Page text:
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Blackfish (2013)

September 9, 2013



written by: Gabriela Cowperthwaite, Eli Despres and Tim Zimmermann

produced by: Gabriela Cowperthwaite and Manuel V. Oteyza

directed by: Gabriela Coweperthwaite


runtime: 83 min.

U.S. release date: July 19, 2013 (limited release) 


On February 24, 2010, during a “Dine with Shamu” show at SeaWorld Orlando, 40 year-old orca trainer Dawn Brancheau was pulled underwater, scalped and dismembered by the park’s star killer whale, Tilikum. When such an event hits the news waves, everyone questions how it could happen. That’s where Cowperthwaite, a filmmaker who frequented SeaWorld with her family, started and it eventually motivated her to examine the horrific incident, resulting in “Blackfish”, a documentary that premiered earlier this year at Sundance. Anyone expecting the film to use heavy journalism though, will be disappointed.

That’s something I was fine with, though, since Cowperthwaite hooks us, by giving screen time to former SeaWorld trainers, OSHA representatives as well as those familiar with whale hunting and Tilikum’s sordid past. Through interviews, archival footage and expert testimony, “Blackfish” reveals predictably disturbing details regarding the capture and captivity of orcas and the expectations of the humans they interact with. The director also exposes the multiple gloss overs by theme parks and smartly relies on what the audience isn’t seeing to deliver a documentary that edges near the horror genre.

There are multiple levels of disturbing to be found here, both in how these creatures are hunted down and then confined to a metal holding cell (the equivalent to a bathtub for them) and in how the other deaths caused by Tilikum were covered up. In one harrowing sequence, Cowperthwaite has a former whale hunter lament his job years ago, detailing how he and others would prey on the young, purposely separating them from the security of their family. We’re shown footage of such an occurrence, as the adult whales can be seen with their treading water and crying out due to their loss. That young whale is then flown and placed in a theme park and placed in a pool with frustrated and restless orcas who had experienced the same ordeal. As we watch this, it’s hard not to imagine that happening to a human child.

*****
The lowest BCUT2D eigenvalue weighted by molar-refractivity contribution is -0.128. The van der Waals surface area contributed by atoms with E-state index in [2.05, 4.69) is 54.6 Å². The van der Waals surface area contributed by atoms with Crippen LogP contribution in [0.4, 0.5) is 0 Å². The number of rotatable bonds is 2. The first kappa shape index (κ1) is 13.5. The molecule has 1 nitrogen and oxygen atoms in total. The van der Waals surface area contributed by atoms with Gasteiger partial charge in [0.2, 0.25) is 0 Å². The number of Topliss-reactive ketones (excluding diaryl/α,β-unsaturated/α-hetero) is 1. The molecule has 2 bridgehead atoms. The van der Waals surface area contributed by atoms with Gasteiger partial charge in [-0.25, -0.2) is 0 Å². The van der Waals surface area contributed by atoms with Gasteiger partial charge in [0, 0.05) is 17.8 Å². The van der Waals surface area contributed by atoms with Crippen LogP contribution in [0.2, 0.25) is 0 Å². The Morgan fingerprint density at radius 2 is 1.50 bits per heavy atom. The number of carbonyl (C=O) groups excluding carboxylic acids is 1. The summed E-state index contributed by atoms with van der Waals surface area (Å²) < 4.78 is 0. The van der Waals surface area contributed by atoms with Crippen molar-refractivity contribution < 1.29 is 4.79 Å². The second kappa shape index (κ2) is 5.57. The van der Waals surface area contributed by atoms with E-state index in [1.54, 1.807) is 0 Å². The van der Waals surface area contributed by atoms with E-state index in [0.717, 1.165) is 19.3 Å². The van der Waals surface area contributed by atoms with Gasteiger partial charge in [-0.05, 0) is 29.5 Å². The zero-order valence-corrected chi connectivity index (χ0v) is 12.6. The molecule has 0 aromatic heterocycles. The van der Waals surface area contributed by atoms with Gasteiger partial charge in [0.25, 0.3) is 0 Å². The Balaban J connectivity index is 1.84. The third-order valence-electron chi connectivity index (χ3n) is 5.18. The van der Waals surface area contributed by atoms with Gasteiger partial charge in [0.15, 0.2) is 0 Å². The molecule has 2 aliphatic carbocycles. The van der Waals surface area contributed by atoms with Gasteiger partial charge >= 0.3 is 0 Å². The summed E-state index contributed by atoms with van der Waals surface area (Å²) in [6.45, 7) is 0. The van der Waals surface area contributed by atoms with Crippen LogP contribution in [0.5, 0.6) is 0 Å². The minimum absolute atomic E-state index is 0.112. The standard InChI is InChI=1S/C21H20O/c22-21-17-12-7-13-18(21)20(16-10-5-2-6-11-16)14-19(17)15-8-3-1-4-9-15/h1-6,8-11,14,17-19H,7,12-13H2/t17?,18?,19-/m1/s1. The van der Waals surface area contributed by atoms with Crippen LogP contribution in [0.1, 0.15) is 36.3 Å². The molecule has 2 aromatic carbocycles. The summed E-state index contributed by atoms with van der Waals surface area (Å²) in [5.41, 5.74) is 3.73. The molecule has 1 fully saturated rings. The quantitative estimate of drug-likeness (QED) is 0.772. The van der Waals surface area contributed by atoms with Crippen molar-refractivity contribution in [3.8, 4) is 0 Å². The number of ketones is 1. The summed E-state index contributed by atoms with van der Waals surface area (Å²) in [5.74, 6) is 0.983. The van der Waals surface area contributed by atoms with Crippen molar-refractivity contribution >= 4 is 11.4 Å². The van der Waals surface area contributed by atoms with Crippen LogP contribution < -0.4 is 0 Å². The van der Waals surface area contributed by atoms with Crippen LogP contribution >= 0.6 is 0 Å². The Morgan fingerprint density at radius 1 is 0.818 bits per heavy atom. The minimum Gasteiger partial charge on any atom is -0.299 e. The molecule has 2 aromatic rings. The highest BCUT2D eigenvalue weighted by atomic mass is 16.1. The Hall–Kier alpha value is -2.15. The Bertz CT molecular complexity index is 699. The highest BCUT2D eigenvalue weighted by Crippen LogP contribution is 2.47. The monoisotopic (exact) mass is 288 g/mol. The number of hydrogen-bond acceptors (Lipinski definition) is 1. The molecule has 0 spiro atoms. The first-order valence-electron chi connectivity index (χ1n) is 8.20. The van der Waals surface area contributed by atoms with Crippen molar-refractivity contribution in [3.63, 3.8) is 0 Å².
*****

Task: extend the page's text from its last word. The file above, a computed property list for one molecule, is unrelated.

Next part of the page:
Taking these events in is even more compelling when we’re told by an expert that the orca’s brain is likely more developed than our own and how they’re capable of an immense emotional threshold.

The mistreatment of Tilikum dates back to 1983, when he was hunted and captured off the coast of Iceland. He was then raised in Sealand of the Pacific in Canada aquatic attraction facility of reputable question. He was trained to go throw the motions for entertainment’s sake and then was left at night, with two older whales, floating in a tank with the lights out. Again, one cannot help but consider what goes on internally, for any being, under those circumstances. This is where whale trainer Keltie Byrne died on February 21, 1991, after she slipped into a tank holding Tilikum and the two other whales.

Almost a year later, Tilikum was transferred to SeaWorld, without any of the trainers there knowing of his history. Just that he had come from a park that recently closed down. They were told he was aggressive, but trainable and valuable due to his experience and immense size (close to 13, 000 pounds). The bull orca was also wanted for what future revenue he could offer the popular theme park and therefore was forced to sire offspring, seeing them solely as profitable performers.

Tilikum’s second victim, Daniel P. Dukes, died on July 6, 1999. He had visited SeaWorld earlier that day, stayed in the park after it closed and jumped in the tank, fully clothed. He was discovered the next day, floating in Tilikum’s tank. An autopsy would later reveal he had several contusions, abrasions and severed genitalia.

The death was another notch in Tilikum’s reputation. Although he would comply with trainers and routines before a live audience, he clearly had a disturbed psyche. Was he unsafe and unpredictable? (Isn’t every wild animal trained by humans?) Sure. But he also brought much success to the vacation spot.




As Cowperthwaite focuses on the Brancheau investigation, we learn how most of the SeaWorld trainers weren’t necessarily hired for their extensive marine biology background. There were physically fit, right out of college and excited about the prospects of training and performing with sea animals. It took a decade or two (sometimes less) for the trainers interviewed to share their discomfort with their former occupation. A few of them knew the victims and undoubtedly feel both grief and gratitude, knowing it could’ve been them making headlines.

It’s no surprise the folks at SeaWorld did not partake in “Blackfish”. We only hear their perspective in the brief statements made during the court hearings involving Dade County, OSHA and SeaWorld. The film could’ve benefitted from a stronger voice from SeaWorld, even if it was a voice sympathetic toward the treatment of both marine life and the trainers. But the film is called “Blackfish” and the focus is on a particularly tortured orca (both mentally and physically) who has murdered and yet continues to perform at the Orlando park.

Again, this isn’t indepth reporting here. Coweperthwaite aims to simply pull back the curtain and revel the story behind the summary given to us by the press. It’s hard not to think what the families of the victims feel about all this, but at least it is tastefully done and not gratuitously provocative. “Blackfish” does indeed provoke, in an unsettling and frustrating manner.










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